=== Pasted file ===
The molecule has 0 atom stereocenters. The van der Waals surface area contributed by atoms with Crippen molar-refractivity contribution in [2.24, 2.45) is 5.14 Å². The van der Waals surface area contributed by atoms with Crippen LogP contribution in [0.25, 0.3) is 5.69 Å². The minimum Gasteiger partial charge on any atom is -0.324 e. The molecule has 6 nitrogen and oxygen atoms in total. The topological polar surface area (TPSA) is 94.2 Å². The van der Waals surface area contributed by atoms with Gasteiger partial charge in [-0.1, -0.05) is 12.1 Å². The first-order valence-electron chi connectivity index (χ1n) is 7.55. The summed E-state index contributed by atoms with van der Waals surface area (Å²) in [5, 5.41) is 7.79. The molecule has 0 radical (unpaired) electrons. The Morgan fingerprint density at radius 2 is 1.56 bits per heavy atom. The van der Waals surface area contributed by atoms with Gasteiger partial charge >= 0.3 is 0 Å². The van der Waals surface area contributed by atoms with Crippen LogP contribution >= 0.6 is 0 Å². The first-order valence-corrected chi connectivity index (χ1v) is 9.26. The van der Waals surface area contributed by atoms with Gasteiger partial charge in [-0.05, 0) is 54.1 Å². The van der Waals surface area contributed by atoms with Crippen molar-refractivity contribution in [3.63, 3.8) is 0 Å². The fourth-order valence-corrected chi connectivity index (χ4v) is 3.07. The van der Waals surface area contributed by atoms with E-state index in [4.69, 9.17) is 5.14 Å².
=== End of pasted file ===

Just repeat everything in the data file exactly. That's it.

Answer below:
The molecule has 0 atom stereocenters. The van der Waals surface area contributed by atoms with Crippen molar-refractivity contribution in [2.24, 2.45) is 5.14 Å². The van der Waals surface area contributed by atoms with Crippen LogP contribution in [0.25, 0.3) is 5.69 Å². The minimum Gasteiger partial charge on any atom is -0.324 e. The molecule has 6 nitrogen and oxygen atoms in total. The topological polar surface area (TPSA) is 94.2 Å². The van der Waals surface area contributed by atoms with Gasteiger partial charge in [-0.1, -0.05) is 12.1 Å². The first-order valence-electron chi connectivity index (χ1n) is 7.55. The summed E-state index contributed by atoms with van der Waals surface area (Å²) in [5, 5.41) is 7.79. The molecule has 0 radical (unpaired) electrons. The Morgan fingerprint density at radius 2 is 1.56 bits per heavy atom. The van der Waals surface area contributed by atoms with Gasteiger partial charge >= 0.3 is 0 Å². The van der Waals surface area contributed by atoms with Crippen LogP contribution >= 0.6 is 0 Å². The first-order valence-corrected chi connectivity index (χ1v) is 9.26. The van der Waals surface area contributed by atoms with Gasteiger partial charge in [-0.05, 0) is 54.1 Å². The van der Waals surface area contributed by atoms with Crippen molar-refractivity contribution in [3.63, 3.8) is 0 Å². The fourth-order valence-corrected chi connectivity index (χ4v) is 3.07. The van der Waals surface area contributed by atoms with E-state index in [4.69, 9.17) is 5.14 Å².